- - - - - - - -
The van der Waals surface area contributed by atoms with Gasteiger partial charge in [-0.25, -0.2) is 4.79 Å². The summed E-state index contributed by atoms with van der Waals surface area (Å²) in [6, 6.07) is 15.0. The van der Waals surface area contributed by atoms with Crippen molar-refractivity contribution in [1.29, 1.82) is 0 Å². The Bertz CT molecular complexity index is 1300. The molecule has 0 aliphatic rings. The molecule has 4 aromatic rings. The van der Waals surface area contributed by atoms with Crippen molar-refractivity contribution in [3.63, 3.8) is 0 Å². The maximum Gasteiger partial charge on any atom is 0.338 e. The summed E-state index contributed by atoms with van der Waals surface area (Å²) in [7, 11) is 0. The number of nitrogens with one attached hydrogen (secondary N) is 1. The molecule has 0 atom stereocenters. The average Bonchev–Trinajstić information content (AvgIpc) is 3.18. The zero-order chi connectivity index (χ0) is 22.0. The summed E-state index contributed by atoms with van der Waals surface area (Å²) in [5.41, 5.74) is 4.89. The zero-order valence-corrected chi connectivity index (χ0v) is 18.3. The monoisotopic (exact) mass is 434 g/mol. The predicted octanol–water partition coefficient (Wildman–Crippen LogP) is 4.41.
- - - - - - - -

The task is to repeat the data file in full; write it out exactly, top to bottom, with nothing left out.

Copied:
The van der Waals surface area contributed by atoms with Gasteiger partial charge in [-0.25, -0.2) is 4.79 Å². The summed E-state index contributed by atoms with van der Waals surface area (Å²) in [6, 6.07) is 15.0. The van der Waals surface area contributed by atoms with Crippen molar-refractivity contribution in [1.29, 1.82) is 0 Å². The Bertz CT molecular complexity index is 1300. The molecule has 0 aliphatic rings. The molecule has 4 aromatic rings. The van der Waals surface area contributed by atoms with Crippen molar-refractivity contribution in [3.63, 3.8) is 0 Å². The maximum Gasteiger partial charge on any atom is 0.338 e. The summed E-state index contributed by atoms with van der Waals surface area (Å²) in [7, 11) is 0. The number of nitrogens with one attached hydrogen (secondary N) is 1. The molecule has 0 atom stereocenters. The average Bonchev–Trinajstić information content (AvgIpc) is 3.18. The zero-order chi connectivity index (χ0) is 22.0. The summed E-state index contributed by atoms with van der Waals surface area (Å²) in [5.41, 5.74) is 4.89. The zero-order valence-corrected chi connectivity index (χ0v) is 18.3. The monoisotopic (exact) mass is 434 g/mol. The predicted octanol–water partition coefficient (Wildman–Crippen LogP) is 4.41.